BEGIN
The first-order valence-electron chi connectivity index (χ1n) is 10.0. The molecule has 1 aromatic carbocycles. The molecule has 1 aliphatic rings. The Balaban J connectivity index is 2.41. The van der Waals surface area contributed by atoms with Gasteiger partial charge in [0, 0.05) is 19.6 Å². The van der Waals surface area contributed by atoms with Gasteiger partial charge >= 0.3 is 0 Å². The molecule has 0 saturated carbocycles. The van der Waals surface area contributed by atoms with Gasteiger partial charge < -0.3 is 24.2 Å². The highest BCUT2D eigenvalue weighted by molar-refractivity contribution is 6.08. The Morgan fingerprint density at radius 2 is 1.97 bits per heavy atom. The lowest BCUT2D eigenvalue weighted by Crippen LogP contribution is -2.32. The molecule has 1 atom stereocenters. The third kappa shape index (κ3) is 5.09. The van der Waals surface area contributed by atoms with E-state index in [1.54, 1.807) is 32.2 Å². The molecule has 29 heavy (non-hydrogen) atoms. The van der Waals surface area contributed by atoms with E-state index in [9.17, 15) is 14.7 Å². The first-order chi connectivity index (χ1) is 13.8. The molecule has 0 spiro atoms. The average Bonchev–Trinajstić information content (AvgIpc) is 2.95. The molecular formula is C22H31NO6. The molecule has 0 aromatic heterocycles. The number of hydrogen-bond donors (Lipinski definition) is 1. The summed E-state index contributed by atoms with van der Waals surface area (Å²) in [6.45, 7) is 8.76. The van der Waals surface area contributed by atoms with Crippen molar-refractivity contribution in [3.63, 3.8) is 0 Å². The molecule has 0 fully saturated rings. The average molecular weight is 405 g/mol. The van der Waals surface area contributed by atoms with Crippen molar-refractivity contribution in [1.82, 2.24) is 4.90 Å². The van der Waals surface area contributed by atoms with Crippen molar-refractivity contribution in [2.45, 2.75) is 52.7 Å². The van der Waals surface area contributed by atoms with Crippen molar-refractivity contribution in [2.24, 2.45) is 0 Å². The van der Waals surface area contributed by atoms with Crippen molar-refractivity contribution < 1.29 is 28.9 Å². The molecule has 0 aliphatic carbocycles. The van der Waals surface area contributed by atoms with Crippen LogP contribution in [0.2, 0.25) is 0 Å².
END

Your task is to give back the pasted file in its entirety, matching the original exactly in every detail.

The first-order valence-electron chi connectivity index (χ1n) is 10.0. The molecule has 1 aromatic carbocycles. The molecule has 1 aliphatic rings. The Balaban J connectivity index is 2.41. The van der Waals surface area contributed by atoms with Gasteiger partial charge in [0, 0.05) is 19.6 Å². The van der Waals surface area contributed by atoms with Gasteiger partial charge >= 0.3 is 0 Å². The molecule has 0 saturated carbocycles. The van der Waals surface area contributed by atoms with Gasteiger partial charge < -0.3 is 24.2 Å². The highest BCUT2D eigenvalue weighted by molar-refractivity contribution is 6.08. The Morgan fingerprint density at radius 2 is 1.97 bits per heavy atom. The lowest BCUT2D eigenvalue weighted by Crippen LogP contribution is -2.32. The molecule has 1 atom stereocenters. The third kappa shape index (κ3) is 5.09. The van der Waals surface area contributed by atoms with E-state index in [1.54, 1.807) is 32.2 Å². The molecule has 29 heavy (non-hydrogen) atoms. The van der Waals surface area contributed by atoms with E-state index in [9.17, 15) is 14.7 Å². The first-order chi connectivity index (χ1) is 13.8. The molecule has 0 spiro atoms. The average Bonchev–Trinajstić information content (AvgIpc) is 2.95. The molecular formula is C22H31NO6. The molecule has 0 aromatic heterocycles. The number of hydrogen-bond donors (Lipinski definition) is 1. The summed E-state index contributed by atoms with van der Waals surface area (Å²) in [6.45, 7) is 8.76. The van der Waals surface area contributed by atoms with Crippen molar-refractivity contribution in [3.63, 3.8) is 0 Å². The molecule has 0 fully saturated rings. The average molecular weight is 405 g/mol. The van der Waals surface area contributed by atoms with Crippen molar-refractivity contribution in [1.82, 2.24) is 4.90 Å². The van der Waals surface area contributed by atoms with Crippen molar-refractivity contribution in [2.45, 2.75) is 52.7 Å². The van der Waals surface area contributed by atoms with Crippen molar-refractivity contribution in [2.24, 2.45) is 0 Å². The van der Waals surface area contributed by atoms with Crippen molar-refractivity contribution < 1.29 is 28.9 Å². The molecule has 0 aliphatic carbocycles. The van der Waals surface area contributed by atoms with Crippen LogP contribution in [0.2, 0.25) is 0 Å².